Kosovo Serbs, STOP NATO mission. NATO STOP press mission.

Follow @vedatxhNATO forces attempted to open the barricade in Rudare and Jegenice and have failed as a result of the additional resistance of the Serbs of northern Kosovo, who have forced the KFOR commander to seek negotiations with local leaders. NATO-led peacekeepers in Kosovo on Friday offered to meet Serb representatives in order...

NATO forces attempted to open the barricade in Rudare and Jegenice and have failed as a result of the additional resistance of the Serbs of northern Kosovo, who have forced the KFOR commander to seek negotiations with local leaders. NATO-led peacekeepers in Kosovo on Friday offered to meet Serb representatives in order to ease tensions over dismantling Serb-held roadblocks in the north of the breakaway territory.

by Vedat Xhymshiti, Saturday, October 22, 2011 – Mitrovica, Kosovo
 

The media did not inhibit the freedom of movement,
 
they report 
it.” Vedat Xhymshiti

Pictures Courtesy of ©the Independent NewsweeK

“I am ready to meet with the Serb representatives tomorrow in a bid to find a solution to this situation,” German general Erhard Drews, the commander of the NATO-led peacekeepers (KFOR) in Kosovo, told reporters.

On Thursday, clashes erupted as KFOR troops unleashed volleys of tear gas at Serbs trying to stop those dismantling barricades in northern Kosovo near the border with Serbia, leaving dozens needing treatment.

Speaking after a visit to his troops in the village of Zupce, Drews said that the Serbs “should understand that it will be better for them to dismantle the roadblocks by themselves as they (barricades) violate freedom of movement.” “I hope that KFOR will not have to use force,” Drews said through an interpreter.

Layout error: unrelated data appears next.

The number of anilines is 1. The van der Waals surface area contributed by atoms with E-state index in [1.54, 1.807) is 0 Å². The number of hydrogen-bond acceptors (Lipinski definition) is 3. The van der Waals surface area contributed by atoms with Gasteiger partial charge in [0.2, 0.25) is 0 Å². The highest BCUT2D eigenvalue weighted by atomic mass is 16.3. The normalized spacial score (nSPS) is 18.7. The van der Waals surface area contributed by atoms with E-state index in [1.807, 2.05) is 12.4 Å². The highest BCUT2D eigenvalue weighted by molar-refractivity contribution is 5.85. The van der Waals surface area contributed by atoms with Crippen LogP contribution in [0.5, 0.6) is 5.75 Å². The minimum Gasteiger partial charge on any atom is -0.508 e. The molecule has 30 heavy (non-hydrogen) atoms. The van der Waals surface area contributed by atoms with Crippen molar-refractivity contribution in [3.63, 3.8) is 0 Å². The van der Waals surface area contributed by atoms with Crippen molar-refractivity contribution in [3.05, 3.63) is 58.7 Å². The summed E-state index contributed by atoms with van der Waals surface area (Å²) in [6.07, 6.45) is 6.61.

A cameraman, inhibited to pass by NATO forces
 which are not allowing him to continue to shoot
Serbs gathered in their barricade in Zupce.

Pictures Courtesy of ©the Independent NewsweeK
However, KFOR is talking about the implementation of freedom of movement for all citizens of the country, but north of Kosovo, can only be visited by the Russian and Belgrade media, supported by KFOR forces, Kosovo Albanian reporters are not allowed to pass in northern Kosovo, with the pretext of provoking the situation, since the eruptions of July 25, when the Government of Kosovo tried to extend its control of its territory divided practically since 12 years ago.

But I think when it comes to provoking the situation; perhaps it can be provoked much more by the KFOR forces that have launched a mission to remove the barricades. Reporters are there just to see and report what they see. Given that we as the official media, go on site to see and report. And the decision of NATO forces to prevent the press officials to do their jobs puts in serious doubt the official statements of NATO forces. The question is what is cooking in the north?

Serb official Radenko Nedeljkovic told the reporter by phone that “we are available to KFOR 24 hours a day for discussions because this is the only way we can solve this situation.” Serbs in northern Kosovo erected 16 barricades on the roads leading to two border crossings including Brnjak (Gate #31) after Kosovo authorities said in July they wanted to replace ethnic Serb customs officials at the border with ethnic Albanians.

Pristina said the Serb customs officers were flouting a ban imposed on imports from Serbia as part of a trade dispute with Belgrade.

Around 40,000 Serbs live in northern Kosovo, making up the majority in a number of towns. They refuse to recognize the authority of the ethnic Albanian government in Pristina, which unilaterally declared independence from Serbia in 2008.

The security of the Kosovo officials at the disputed border posts is currently guaranteed by KFOR and EULEX, which is mandated to oversee police and customs services.

Drews said he supports the peaceful resolution of the standoff between his troops and hundreds of Serbs manning the roadblocks, which are hampering the freedom of movement in the Serb-controlled region.


Vedat Xhymshiti; is an independent journalist and war correspondent. He has reported on a number of Middle Eastern conflicts from the Arab Spring in 2010 to the current Syrian civil war. He has been published in various media including Der Spiegel, NY Times, TIME, Paris Match, Le Monde ect. He is specialized in International Relations and Diplomacy. Xhymshiti is also a print media critic, a columnist for the Balkan Investigative Reporting Network, and founder of THEFrontliner.net

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